Ko Im always thought she would live in New York forever. She knew every corner of Manhattan and had worked hard to build a community of friends. Living in a small apartment, she found that her attitude shifted early in the pandemic. After her brother accepted a job in Seattle in the summer of 2020, she also decided to move there.
“It was fine until it wasn’t,” said Im, 36. “The pandemic really changed my mindset about how I wanted to live or how I needed to live.”
Eight of the top 10 cities in the U.S. lost population during the first year of the pandemic, with New York, Los Angeles and Chicago leading the way. Between July 2020 and July 2021, New York lost more than 305,000 people, while Chicago and Los Angeles fell by 45,000 residents and 40,000 people, respectively.
Although San Francisco is not among the top 10 cities, nearly 55,000 residents left that city, or 6.3% of the population in 2020, the highest percentage of any U.S. city.
Among the top 10 U.S. cities, only San Antonio and Phoenix gained new residents, but they only added about 13,000 people each, or less than 1% of their populations, according to 2021 vintage population estimates.
Justin Jordan’s move to Phoenix a year ago was motivated by a job offer that paid him more money than the one in Moundsville, West Virginia, where he had lived. He has had to adapt to 110 degree Fahrenheit (43.3 degrees Celsius) temperatures and unmanageable traffic.
“I love the weather, the atmosphere and all the things to do,” said Jordan, 33, a senior operations manager for a business services firm.
Austin and Fort Worth in Texas; Jacksonville, Florida; Charlotte, North Carolina; and Columbus, Ohio also recorded modest population gains.
In March, the Census Bureau released estimates for metro areas and counties showing changes from mid-2020 to mid-2021. The estimates released Thursday provide a more detailed perspective. For example, the March data showed that metro Dallas had the largest population growth of any metro area in the U.S., adding more than 97,000 residents, but Thursday’s estimate shows the city of Dallas lost nearly 15,000 residents. The growth occurred in Dallas suburbs such as Frisco, McKinney and Plano.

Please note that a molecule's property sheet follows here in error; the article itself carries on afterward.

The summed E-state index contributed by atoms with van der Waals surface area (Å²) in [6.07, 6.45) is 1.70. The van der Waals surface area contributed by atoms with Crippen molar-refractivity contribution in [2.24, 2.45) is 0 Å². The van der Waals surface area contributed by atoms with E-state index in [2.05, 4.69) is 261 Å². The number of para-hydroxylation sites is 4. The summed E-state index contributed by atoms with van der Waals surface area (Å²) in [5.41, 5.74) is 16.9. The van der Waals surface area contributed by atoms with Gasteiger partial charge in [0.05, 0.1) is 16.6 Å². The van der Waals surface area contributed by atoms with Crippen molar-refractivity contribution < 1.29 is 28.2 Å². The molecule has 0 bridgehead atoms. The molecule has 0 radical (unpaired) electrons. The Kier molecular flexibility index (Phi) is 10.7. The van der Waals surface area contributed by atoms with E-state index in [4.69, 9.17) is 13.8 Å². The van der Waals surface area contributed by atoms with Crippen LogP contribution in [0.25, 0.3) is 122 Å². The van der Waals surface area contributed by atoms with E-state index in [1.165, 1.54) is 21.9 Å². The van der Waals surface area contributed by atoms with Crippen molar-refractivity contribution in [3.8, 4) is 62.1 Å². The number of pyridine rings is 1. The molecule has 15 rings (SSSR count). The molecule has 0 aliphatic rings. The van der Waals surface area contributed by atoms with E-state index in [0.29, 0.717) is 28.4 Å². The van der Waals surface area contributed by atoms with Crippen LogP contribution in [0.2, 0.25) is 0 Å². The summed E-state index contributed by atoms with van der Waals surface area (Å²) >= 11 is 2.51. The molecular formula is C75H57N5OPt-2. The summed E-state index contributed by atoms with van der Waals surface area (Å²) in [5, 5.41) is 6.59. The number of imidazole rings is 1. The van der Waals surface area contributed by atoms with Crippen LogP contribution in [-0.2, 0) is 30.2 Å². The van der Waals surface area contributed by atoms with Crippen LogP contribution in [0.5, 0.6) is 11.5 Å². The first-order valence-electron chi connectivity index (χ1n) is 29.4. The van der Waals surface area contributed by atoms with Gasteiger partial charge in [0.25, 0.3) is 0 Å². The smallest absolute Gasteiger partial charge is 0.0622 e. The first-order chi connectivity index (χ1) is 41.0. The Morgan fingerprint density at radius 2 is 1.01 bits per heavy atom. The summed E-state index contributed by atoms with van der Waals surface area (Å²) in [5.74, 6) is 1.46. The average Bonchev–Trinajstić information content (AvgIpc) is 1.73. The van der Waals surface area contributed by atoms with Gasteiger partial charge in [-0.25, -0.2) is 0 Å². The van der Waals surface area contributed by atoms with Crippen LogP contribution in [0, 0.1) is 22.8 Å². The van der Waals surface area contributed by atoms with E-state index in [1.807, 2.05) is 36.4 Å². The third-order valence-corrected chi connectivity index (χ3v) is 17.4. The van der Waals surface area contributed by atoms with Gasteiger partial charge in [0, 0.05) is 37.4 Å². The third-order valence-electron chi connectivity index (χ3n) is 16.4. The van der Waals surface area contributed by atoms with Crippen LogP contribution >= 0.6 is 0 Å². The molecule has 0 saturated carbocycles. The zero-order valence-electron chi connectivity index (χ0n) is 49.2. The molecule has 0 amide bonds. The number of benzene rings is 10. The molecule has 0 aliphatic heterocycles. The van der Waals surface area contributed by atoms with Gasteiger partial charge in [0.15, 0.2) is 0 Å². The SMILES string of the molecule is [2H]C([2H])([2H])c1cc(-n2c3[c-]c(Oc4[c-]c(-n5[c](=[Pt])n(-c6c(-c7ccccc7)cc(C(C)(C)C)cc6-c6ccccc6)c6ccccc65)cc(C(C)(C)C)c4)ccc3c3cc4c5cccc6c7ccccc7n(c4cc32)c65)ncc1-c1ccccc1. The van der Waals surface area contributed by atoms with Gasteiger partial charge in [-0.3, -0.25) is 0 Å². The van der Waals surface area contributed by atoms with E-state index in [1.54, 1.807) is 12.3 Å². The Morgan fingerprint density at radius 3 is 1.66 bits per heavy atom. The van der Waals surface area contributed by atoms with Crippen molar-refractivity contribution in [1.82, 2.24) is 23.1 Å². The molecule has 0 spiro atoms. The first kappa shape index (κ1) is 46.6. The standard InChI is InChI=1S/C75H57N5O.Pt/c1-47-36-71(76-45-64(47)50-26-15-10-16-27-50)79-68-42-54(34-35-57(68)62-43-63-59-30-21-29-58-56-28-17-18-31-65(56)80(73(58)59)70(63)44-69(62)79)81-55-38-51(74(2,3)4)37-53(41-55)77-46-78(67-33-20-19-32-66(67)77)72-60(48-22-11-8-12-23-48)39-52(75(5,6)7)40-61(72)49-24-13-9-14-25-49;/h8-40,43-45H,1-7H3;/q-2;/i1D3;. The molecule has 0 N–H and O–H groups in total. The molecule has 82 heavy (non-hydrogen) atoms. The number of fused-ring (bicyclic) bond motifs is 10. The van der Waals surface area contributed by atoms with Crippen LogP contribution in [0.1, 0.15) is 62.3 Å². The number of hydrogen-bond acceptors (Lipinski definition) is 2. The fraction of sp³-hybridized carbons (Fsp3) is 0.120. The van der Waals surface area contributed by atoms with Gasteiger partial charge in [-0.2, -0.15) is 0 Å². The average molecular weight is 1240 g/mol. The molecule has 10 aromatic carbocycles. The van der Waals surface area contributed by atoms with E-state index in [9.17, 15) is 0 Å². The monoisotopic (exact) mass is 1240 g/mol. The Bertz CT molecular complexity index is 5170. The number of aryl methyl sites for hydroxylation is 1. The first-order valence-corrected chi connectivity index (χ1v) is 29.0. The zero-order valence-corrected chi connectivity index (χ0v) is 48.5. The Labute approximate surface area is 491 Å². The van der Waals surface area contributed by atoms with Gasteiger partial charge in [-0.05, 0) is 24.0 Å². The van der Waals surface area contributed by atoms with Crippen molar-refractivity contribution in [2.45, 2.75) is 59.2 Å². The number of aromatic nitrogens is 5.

The causes of population changes vary from city to city, driven by housing costs, jobs, births, and deaths. The pandemic and lockdown that followed in the spring of 2020 made it less attractive to live in a crowded city for a period of time, and those who could leave — workers who could do their jobs remotely, for example — sometimes did.
Brookings Institution demographer William Frey said he believes the population decline in most of the largest U.S. cities from 2020 to 2021 is “short-lived and pandemic-related.”
When it came to growth rates, as opposed to crude numbers, the fastest-growing cities with populations of at least 50,000 were in the suburbs of thriving Sunbelt metro areas. They included Georgetown and Leander outside austin; the town of Queen Creek and the towns of Buckeye, Casa Grande, and Maricopa outside Phoenix; the city of New Braunfels, outside San Antonio; and Fort MyErs, Florida. They had growth rates of between 6.1% and 10.5%.
As Metro Austin has grown by leaps and bounds, Georgetown, located more than 25 miles (40 kilometers) north of Texas’ capital, has also grown, said Keith Hutchinson, the city’s communications manager. The city grew by 10.5%, the most in the country last year, and now has 75,000 inhabitants.
“It’s not really a surprise,” Hutchinson said. “People are moving here to get jobs.”
The estimates also showed population declines of 3% to 3.5% in New Jersey cities outside of New York, such as Union City, Hoboken and Bayonne. Similar falls occurred outside San Francisco in Daly City, Redwood City and San Mateo, as well as Cupertino in Silicon Valley.
Lake Charles, Louisiana, which was devastated by Hurricane Laura in 2020, lost nearly 5% of its residents, the second-highest rate in the U.S. behind San Francisco.
Although the Category 4 storm was the driving force there, the pandemic elsewhere created opportunities to move. Andrew Mazur, 31, had wanted for some time to leave Philadelphia for South Florida, where he grew up, and the chance to work remotely in his job at a large professional service company arrived in November 2020. He joined nearly 25,000 residents who left Philadelphia between 2020 and 2021.
Although he now needs a car to get around, Mazur loves to play golf every weekend and go to the beach. He recently moved out of his parents’ home and got his own apartment in Fort Lauderdale. He made the move official three weeks ago by getting a driver’s license in Florida.
“I’m not coming back. It’s been amazing,” Mazur said. “Philly, New York, Chicago — lots of people from there are moving down here.”
Follow Mike Schneider on Twitter on https://twitter.com/MikeSchneiderAP